Scottish trio Biffy Clyro are one band that stay true to their roots.
Despite hit albums, world tours and awards, the band still jam and work on music in the same farmhouse in the county of Ayrshire near where they started out nearly two decades ago.
"It's cut off from the world," bass player James Johnston tells Life! in a telephone interview from Glasgow in Scotland ahead of the band's first gig here on Monday.
They will perform at the Coliseum in Hard Rock Hotel at Resorts World Sentosa.
"We don't have a phone or the Internet. No one can bother us there. It's pretty nice that we can go there and all we can do is play music," Johnston, 34, adds.
"It's comfortable enough that we can relax but not too comfortable that we just sit around drinking tea and talk. We go to make music, it's not like a boy's club."
Johnston, his twin brother Ben, who plays drums, and singer-guitarist Simon Neil, 35, got together as teenagers.
While the band started to draw a significant following after the release of their debut album Blackened Sky in 2002, it was only in recent years that the trio gained mainstream success.
Only Revolutions, their fifth album released in 2009, was critically and commercially lauded, earning a nomination for the 2010 Mercury Prize, one of Britain's most significant music awards.
Calling the songs a "big, obvious, step forward", English newspaper The Guardian praised the album for its mix of "noisy roughness" and "attuned FM rock sound", while music magazine NME said it "springs the band instantly level with the greatest rock acts in the world".
Biffy Clyro picked up two accolades at the NME awards for Best Live Band in 2011 and Best British Band last year.
Its most recent album, Opposites, released last year, became the band's first No. 1 hit on the British charts and won Best Album at British music press awards Kerrang! Awards and Q Awards.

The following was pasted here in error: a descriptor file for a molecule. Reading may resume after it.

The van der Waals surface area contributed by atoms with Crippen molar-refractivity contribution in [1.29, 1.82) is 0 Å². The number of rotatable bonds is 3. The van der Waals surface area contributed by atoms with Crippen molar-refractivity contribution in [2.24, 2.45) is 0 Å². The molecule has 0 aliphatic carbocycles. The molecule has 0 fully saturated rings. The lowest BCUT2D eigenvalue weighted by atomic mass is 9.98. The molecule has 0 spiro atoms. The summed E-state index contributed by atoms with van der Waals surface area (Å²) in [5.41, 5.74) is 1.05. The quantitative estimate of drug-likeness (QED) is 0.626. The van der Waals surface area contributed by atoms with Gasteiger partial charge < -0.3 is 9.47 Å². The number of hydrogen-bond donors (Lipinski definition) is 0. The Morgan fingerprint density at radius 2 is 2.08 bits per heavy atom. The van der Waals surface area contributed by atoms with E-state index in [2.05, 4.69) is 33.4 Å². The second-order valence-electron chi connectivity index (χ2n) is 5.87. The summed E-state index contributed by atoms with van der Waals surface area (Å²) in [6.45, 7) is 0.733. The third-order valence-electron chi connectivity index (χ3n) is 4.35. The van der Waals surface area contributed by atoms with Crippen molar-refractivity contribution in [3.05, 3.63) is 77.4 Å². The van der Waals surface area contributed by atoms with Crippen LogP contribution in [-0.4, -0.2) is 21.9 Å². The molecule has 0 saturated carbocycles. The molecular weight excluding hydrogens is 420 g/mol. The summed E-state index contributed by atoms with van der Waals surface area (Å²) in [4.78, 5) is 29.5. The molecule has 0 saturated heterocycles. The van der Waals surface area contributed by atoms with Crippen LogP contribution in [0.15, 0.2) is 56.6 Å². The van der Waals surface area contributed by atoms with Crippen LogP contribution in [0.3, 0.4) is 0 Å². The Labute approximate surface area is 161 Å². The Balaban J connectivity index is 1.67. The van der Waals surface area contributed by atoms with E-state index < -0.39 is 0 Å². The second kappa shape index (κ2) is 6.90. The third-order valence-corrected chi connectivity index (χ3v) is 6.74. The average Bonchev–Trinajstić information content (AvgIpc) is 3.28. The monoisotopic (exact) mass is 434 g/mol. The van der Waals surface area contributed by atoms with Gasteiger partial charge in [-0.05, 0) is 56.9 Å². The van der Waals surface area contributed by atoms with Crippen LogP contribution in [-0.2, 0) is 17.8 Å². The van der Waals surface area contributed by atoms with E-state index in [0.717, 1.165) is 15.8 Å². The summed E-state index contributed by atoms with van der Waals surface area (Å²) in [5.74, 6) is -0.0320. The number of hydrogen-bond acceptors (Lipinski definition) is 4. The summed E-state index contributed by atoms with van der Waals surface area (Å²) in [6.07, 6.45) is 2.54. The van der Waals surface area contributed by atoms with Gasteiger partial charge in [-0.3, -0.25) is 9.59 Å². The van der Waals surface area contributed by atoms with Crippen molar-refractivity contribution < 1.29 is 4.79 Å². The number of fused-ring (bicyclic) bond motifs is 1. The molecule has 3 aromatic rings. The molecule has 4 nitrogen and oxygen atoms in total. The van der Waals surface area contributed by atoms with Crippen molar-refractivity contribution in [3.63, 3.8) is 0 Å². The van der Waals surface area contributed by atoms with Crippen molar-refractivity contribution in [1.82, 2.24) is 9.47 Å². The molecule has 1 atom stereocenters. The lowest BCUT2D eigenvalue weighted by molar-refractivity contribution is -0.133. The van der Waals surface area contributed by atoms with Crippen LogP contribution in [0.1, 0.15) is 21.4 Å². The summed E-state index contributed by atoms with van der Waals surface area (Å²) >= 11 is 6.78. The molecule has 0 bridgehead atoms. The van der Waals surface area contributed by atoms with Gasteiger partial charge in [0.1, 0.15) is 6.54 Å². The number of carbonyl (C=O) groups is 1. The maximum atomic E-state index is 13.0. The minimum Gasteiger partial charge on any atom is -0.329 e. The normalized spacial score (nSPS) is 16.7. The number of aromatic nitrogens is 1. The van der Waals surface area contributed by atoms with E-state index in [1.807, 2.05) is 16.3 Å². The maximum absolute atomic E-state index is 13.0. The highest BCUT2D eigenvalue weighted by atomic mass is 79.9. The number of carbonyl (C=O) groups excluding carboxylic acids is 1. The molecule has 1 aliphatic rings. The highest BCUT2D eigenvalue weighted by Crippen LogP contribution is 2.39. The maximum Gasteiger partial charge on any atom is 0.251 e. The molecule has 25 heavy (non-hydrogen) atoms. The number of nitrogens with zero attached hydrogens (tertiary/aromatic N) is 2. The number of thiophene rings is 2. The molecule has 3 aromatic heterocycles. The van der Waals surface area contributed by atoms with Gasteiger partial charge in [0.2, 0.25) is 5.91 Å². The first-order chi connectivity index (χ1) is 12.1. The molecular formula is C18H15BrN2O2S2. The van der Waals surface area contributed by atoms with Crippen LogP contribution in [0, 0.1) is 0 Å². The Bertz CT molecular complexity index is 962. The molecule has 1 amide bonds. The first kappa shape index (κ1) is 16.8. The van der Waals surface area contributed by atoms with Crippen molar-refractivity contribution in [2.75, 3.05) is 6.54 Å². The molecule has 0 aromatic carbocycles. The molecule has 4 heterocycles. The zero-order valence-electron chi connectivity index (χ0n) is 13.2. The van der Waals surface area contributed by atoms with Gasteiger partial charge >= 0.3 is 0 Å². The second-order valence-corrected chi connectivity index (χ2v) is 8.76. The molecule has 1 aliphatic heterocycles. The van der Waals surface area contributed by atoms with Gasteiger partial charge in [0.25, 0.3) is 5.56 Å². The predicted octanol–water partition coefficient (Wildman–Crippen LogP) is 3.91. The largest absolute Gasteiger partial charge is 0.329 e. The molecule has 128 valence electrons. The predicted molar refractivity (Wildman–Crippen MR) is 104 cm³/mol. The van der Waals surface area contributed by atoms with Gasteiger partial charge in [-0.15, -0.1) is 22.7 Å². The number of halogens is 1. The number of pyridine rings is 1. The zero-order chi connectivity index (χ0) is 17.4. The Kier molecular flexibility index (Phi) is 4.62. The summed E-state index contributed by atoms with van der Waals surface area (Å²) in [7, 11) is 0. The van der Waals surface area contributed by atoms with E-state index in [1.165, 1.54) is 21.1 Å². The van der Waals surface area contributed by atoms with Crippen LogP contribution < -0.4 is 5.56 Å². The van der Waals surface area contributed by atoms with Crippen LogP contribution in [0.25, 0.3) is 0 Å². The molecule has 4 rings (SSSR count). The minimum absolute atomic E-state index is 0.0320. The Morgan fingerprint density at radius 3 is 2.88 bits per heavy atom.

It contains 20 songs spread over two discs, or what is known in the industry as a double album.
"It felt great," Johnston says of its success, "especially because it was a double album. A lot of people said we were crazy, that commercially it was suicide. But we weren't too bothered by that. We're not too concerned about how many albums we sell... but to get to No. 1 for a double album of weird rock music felt really cool."
The band have a loyal and hardcore following in their home country. When they announced three nights of shows at the Scottish venue Glasgow Barrowland last month, all the tickets were snapped up within a minute of going on sale.
They are venturing further with their global tours and Johnston is excited about playing their maiden show in Singapore.
Asked to describe their set, which will feature home-grown indie band Another Sunday Afternoon as the opening act, he says: "It's going to be lots of passion and energy. It's going to be three bare-chested Scotsman shouting at you but hopefully having fun at the same time.
"We've enjoyed the shows even more these last couple of years, just enjoying trying to have an experience with the audience, for us all to be in it together."
The mood in the Biffy Clyro camp has never been better, he adds, and the camaraderie among the three members is at an all-time high.
"We started out being friends, playing football... and then real life comes along and you grow up together. We've been through many difficult moments, many happy moments and shared all those together. I think our bond has become stronger."